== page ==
The Retina

by Jason Amores Sumpter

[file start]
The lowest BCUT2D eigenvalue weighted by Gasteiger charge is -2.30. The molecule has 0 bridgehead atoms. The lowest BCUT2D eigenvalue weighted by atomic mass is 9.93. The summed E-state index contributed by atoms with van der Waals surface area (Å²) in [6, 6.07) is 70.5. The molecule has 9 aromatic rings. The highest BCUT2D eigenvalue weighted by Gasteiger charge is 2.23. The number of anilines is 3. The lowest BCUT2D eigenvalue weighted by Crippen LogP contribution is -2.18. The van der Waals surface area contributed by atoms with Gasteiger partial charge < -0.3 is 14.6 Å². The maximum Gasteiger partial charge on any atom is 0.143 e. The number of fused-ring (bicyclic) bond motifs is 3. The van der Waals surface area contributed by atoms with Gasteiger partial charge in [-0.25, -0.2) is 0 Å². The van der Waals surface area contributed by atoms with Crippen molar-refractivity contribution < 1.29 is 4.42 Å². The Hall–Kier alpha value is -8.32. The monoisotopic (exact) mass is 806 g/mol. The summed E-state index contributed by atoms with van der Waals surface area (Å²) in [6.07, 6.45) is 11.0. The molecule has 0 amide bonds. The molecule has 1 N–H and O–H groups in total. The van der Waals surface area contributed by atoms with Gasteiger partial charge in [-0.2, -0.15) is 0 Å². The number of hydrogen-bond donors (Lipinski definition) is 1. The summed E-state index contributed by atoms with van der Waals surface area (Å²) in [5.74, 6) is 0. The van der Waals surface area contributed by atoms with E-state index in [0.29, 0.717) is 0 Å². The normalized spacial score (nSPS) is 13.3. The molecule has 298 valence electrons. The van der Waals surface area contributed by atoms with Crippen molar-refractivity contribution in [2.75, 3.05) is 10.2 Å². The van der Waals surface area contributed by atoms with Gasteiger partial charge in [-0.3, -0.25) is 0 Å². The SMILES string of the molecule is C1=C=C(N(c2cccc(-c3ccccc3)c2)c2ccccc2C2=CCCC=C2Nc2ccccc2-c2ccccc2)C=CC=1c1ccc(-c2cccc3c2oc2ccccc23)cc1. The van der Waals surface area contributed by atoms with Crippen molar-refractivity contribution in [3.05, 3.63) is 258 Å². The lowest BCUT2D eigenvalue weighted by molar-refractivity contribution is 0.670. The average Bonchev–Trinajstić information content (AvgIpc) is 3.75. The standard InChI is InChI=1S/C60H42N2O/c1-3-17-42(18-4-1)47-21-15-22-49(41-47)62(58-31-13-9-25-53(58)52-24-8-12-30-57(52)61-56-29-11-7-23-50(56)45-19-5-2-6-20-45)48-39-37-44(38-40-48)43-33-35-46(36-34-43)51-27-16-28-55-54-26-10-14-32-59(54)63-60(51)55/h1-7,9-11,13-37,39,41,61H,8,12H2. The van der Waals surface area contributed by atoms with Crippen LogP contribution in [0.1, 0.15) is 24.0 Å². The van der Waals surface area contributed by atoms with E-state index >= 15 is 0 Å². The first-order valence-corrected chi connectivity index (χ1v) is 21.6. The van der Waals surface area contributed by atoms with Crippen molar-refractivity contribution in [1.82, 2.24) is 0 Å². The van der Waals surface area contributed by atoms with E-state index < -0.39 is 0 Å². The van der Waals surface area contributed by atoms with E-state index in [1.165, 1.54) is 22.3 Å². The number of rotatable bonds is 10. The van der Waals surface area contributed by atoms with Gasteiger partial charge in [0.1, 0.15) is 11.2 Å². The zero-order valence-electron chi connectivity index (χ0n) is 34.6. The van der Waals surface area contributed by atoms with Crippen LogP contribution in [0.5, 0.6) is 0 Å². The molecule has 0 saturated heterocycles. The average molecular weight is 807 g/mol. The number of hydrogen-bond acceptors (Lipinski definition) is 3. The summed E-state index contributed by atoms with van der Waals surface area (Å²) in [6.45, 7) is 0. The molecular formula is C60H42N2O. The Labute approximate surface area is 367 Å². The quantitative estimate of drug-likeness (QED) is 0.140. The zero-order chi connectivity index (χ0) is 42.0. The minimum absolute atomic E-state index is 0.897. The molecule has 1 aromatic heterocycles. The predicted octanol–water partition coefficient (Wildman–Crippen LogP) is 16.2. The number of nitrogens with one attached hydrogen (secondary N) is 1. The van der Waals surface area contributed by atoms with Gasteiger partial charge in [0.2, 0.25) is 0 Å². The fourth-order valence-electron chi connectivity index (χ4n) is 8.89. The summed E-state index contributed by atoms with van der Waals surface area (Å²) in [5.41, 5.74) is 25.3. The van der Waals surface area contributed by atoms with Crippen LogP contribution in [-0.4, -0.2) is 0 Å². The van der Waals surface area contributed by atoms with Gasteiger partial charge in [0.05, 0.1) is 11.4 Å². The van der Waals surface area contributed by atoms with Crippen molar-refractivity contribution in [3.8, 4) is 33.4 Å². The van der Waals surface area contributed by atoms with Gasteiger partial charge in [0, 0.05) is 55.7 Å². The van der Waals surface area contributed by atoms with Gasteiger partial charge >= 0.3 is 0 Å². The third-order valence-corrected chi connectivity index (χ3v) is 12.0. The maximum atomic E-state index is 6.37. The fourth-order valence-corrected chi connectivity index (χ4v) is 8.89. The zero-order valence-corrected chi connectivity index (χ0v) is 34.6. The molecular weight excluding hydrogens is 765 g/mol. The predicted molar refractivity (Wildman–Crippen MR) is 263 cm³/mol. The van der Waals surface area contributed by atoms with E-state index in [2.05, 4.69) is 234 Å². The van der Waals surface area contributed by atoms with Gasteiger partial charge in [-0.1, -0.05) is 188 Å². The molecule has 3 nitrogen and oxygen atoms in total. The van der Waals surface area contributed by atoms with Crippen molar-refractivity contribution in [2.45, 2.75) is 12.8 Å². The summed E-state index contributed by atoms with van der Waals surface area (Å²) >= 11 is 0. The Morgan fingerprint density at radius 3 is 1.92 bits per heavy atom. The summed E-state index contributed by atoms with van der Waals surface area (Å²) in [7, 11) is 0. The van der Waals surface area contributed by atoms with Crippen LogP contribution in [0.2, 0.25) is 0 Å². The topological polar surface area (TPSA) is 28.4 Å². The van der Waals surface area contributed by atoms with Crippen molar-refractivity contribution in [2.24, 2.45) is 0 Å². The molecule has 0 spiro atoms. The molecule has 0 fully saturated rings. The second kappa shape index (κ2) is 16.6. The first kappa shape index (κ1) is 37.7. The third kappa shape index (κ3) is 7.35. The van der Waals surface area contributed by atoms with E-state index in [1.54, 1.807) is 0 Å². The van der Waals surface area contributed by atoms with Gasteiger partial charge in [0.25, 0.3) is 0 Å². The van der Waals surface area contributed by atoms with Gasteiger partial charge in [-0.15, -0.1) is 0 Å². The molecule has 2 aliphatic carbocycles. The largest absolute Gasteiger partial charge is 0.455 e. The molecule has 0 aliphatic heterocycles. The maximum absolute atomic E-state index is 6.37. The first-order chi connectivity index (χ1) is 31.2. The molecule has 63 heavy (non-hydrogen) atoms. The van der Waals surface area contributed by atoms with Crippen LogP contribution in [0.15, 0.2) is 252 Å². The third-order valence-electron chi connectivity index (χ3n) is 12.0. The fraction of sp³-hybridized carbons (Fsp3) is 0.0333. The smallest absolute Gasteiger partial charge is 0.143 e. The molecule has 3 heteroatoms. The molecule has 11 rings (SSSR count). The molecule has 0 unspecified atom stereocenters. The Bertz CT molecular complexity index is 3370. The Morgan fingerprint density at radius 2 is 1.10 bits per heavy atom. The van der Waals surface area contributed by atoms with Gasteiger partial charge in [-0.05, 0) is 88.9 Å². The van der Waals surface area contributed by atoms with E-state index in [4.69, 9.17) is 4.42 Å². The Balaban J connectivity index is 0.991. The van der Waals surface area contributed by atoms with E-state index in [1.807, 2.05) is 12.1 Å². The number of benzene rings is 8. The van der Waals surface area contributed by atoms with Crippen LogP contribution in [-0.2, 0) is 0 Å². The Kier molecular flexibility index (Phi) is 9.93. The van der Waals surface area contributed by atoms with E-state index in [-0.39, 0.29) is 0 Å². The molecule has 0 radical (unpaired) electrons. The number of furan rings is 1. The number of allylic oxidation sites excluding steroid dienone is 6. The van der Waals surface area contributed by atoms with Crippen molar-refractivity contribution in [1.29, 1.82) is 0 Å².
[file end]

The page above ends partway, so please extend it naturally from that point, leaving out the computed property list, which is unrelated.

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our retinas have three types of nerve cells photoreceptors, bipolar cells and ganglion cells. And they're arranged in three layers. Kind of like a stack. So here we have the back of our rat now, And here is the front where the light is going to be coming from now. You'd probably expect the photo receptors to be right up at the front to greet these waves of light coming in. But you'd be wrong. Evolution is not perfect, remember? So our photo receptors are actually found all the way at the back. I'm just gonna jump out of the way here so you can see what I write. These are photo receptors and you can see we have rods here on the outer edges of our retina and in the center is where we have cones. So obviously we have many more photo receptors that are being shown here. In this diagram. I just want to point out that the cones are concentrated in the center of the retina. Remember, in that area called the phobia and the rods air more concentrated on the peripheries. Now this middle layer, which has this yellow line through it here is where our photo receptors connect to the bipolar cells. And these bipolar cells, which you can see here, are going to bring information from the photo receptors to the ganglion cells. And it should be noted that the ganglion cells take input from multiple bipolar cells. So in essence, ganglion cells air really receiving input from multiple rods and cones at the same time because they synapse on more than one bipolar cell. So the way this communication works is also has some interesting facets to it. That is that the photo receptors and bipolar cells actually have grated potentials, not action potentials. But the ganglion cells are what send action potential. So here we have graded potentials sent through the photo wrists or the photoreceptors create graded potentials based on light coming in. They cause the bipolar cells to have graded potentials and multiple bipolar cells synapse on a ganglion cell and they can lead the ganglion cell tow actually produce an action potential. Now, remember that the receptor potential is generated by hyper polarization from the opening of ion channels and that, uh, this is, you know, a little strange, little different from what we're used. Thio. Uh, you know. Normally we think of deep polarization leading to action potential. But in this case, we actually have a hyper polarization that will then be translated into an action potential by the ganglion cells. Now the ganglion cells, axons, form the optic nerve and actually bring the information to the brain to be turned into something useful. Now, the reason I went with this image, even though this one looks a little nicer, is because I just wanted to convey that the ganglion cells are gonna be synapse ing on multiple bipolar cells, which you don't really see too much of in this image. So even though it's a little prettier, it labels everything nicely for you. I wanted to make sure that, you know, I stress the point that ganglion cells are receiving inputs from multiple rods and cones. Now, this information, when it comes to the brain, you know, it has to be interpreted. It's just mishmash, really. You know, here we have a really nice image. I'll jump out of the way. Eso you can see it better. That sort of illustrates how this happens. So here we have. You know what the eyes air looking at and the rods and cones. They're gonna produce different outputs of that image. The rods they're going to sort of form a black and white version, and then our cones, they're going to show colored versions. This is going to have to be processed to detect different types of color edges you can see. And that's going to be, you know, played with in many different ways. And all of these different, uh, facets of the image put together to actually develop something that looks like this, you know, essentially different parts of the visual cortex. They're gonna play with this information in different ways, and then that all has to be integrated. So each of these frames is just showing you sort of like a different version of what some group of cells is going to process and output in that all has to get eventually put together to create meaningful representations of the world around us. Now, it should be noted that we actually have what's called binocular vision, right? We have two eyes, so we actually get to images of the world around us. And it should be noted that, you know, these images aren't exactly the same because if you think of each of our eyes is a camera, then our cameras Aaron very slightly different positions. But that is the key to our ability to perceive the world in three dimensions or perceive a sense of depth. I should say, you see, by taking essentially two pictures from slightly different angles are brain concurrent pair. Those two images look at the differences between them and from that generate a sense of depth. So pretty sophisticated processing has to happen to this simple visual input in order to actually generate anything meaningful from it. With that, let's go ahead and flip the page.